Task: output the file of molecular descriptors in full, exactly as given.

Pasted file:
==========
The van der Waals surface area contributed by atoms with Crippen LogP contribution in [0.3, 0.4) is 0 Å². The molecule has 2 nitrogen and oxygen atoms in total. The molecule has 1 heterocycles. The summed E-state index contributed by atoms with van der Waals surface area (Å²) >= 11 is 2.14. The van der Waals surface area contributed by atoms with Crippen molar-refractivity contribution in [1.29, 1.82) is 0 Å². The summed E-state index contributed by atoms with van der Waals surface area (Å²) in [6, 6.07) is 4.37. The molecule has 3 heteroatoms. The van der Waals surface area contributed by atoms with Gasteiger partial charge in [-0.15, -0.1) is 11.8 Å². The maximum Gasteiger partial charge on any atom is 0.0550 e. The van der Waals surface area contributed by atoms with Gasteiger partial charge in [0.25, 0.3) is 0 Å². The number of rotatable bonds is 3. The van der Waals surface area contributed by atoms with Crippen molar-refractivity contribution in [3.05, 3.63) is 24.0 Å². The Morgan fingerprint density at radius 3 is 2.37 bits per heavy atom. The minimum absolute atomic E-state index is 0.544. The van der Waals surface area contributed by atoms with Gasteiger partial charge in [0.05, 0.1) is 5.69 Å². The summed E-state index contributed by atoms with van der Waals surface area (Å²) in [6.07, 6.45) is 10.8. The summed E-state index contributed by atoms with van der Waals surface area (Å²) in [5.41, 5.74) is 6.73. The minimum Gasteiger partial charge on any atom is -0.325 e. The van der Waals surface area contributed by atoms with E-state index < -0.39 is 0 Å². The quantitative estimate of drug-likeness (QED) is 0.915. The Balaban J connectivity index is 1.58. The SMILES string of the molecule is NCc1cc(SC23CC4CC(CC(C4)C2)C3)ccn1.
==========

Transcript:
The van der Waals surface area contributed by atoms with Crippen LogP contribution in [0.3, 0.4) is 0 Å². The molecule has 2 nitrogen and oxygen atoms in total. The molecule has 1 heterocycles. The summed E-state index contributed by atoms with van der Waals surface area (Å²) >= 11 is 2.14. The van der Waals surface area contributed by atoms with Crippen molar-refractivity contribution in [1.29, 1.82) is 0 Å². The summed E-state index contributed by atoms with van der Waals surface area (Å²) in [6, 6.07) is 4.37. The molecule has 3 heteroatoms. The van der Waals surface area contributed by atoms with Gasteiger partial charge in [-0.15, -0.1) is 11.8 Å². The maximum Gasteiger partial charge on any atom is 0.0550 e. The van der Waals surface area contributed by atoms with Gasteiger partial charge in [0.25, 0.3) is 0 Å². The number of rotatable bonds is 3. The van der Waals surface area contributed by atoms with Crippen molar-refractivity contribution in [3.05, 3.63) is 24.0 Å². The Morgan fingerprint density at radius 3 is 2.37 bits per heavy atom. The minimum absolute atomic E-state index is 0.544. The van der Waals surface area contributed by atoms with Gasteiger partial charge in [0.05, 0.1) is 5.69 Å². The summed E-state index contributed by atoms with van der Waals surface area (Å²) in [6.07, 6.45) is 10.8. The summed E-state index contributed by atoms with van der Waals surface area (Å²) in [5.41, 5.74) is 6.73. The minimum Gasteiger partial charge on any atom is -0.325 e. The van der Waals surface area contributed by atoms with E-state index < -0.39 is 0 Å². The quantitative estimate of drug-likeness (QED) is 0.915. The Balaban J connectivity index is 1.58. The SMILES string of the molecule is NCc1cc(SC23CC4CC(CC(C4)C2)C3)ccn1.